No timeline for opening of natural passage for salmon bottleneck on Fraser River
40,000 fish, mostly chinook and sockeye have been counted since measures put in place
Officials say they're working as quickly as possible but can't determine if they're on track to create a natural passage at the site of a Fraser River landslide that would allow salmon to reach their spawning grounds.
The slide discovered last month created a five-metre waterfall in a narrow and remote portion of the river near Big Bar north of Lillooet, B.C.
Al Magnan, environmental lead for the team working to help the fish pass, says conditions change every day so crews aren't working on a timeline.
Millions of fish are expected to reach the site in the coming weeks and Magnan says 40,000 of primarily chinook and sockeye have already been recorded two kilometres downstream from the barrier.
He says crews have transported 1,400 salmon by helicopter but few have been recorded passing the site on their own.
If more fish don't begin making it past the slide site, officials say a fish ladder to help salmon move up the waterfall is ready for installation on the weekend or early next week.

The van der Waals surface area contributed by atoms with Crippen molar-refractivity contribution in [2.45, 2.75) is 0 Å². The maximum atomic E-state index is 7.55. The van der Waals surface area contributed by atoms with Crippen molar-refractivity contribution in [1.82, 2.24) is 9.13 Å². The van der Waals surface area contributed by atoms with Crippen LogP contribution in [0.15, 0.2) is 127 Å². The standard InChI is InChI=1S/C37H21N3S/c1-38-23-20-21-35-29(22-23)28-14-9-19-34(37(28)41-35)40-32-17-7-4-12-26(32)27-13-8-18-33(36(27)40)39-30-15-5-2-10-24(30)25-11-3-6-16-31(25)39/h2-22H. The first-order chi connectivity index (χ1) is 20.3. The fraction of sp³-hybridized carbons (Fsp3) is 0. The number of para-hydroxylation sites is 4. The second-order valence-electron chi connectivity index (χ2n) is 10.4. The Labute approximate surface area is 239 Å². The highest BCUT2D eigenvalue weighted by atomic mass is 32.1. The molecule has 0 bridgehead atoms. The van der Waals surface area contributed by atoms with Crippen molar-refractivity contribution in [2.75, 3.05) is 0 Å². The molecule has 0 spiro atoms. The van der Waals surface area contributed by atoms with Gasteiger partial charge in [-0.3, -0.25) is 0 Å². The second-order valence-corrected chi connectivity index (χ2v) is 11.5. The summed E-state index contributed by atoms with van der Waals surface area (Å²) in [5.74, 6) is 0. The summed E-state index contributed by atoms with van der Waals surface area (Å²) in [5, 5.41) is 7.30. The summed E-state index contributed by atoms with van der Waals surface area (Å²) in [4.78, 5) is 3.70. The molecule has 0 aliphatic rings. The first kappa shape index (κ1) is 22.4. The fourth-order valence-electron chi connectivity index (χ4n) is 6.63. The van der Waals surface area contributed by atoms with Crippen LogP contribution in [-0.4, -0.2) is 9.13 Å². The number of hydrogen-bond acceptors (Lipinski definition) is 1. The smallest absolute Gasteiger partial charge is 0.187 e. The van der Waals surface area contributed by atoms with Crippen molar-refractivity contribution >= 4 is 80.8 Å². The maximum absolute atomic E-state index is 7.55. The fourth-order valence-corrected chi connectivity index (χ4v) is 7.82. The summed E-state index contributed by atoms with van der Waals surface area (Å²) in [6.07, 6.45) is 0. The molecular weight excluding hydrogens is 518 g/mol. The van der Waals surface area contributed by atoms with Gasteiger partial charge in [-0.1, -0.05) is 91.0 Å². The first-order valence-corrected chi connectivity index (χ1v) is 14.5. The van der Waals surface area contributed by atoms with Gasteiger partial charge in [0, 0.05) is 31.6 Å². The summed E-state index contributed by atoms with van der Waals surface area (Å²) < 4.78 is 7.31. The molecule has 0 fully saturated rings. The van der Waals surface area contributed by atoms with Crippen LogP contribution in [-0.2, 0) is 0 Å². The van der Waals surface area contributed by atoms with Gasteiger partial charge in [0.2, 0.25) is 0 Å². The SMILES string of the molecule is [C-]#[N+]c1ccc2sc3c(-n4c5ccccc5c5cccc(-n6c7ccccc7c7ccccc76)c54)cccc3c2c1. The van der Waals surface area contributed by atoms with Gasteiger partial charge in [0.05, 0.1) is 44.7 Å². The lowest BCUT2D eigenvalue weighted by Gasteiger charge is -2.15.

Mass die-off not imminent
While there appears to be a bottleneck of fish building downstream, Magnan says that doesn't necessarily mean there will be a mass die-off.
"From a migration point of view, it's never linear. There are natural delays in migration and natural barriers that take time," he said.
Analysis of the slide shows it likely occurred in October or November.
A number of salmon species migrate up the river to spawning grounds, including chinook, sockeye, pink and coho.
Work on the swift-moving river in the remote area is challenging and crews continue rock scaling to make it safer.
On Monday, they worked to clear roughly 300 logs that had accumulated in a back eddy immediately downstream of the waterfall to clear the way for a fish wheel.
The wheel being assembled onsite is one of many strategies biologists are pursuing to capture and move the salmon.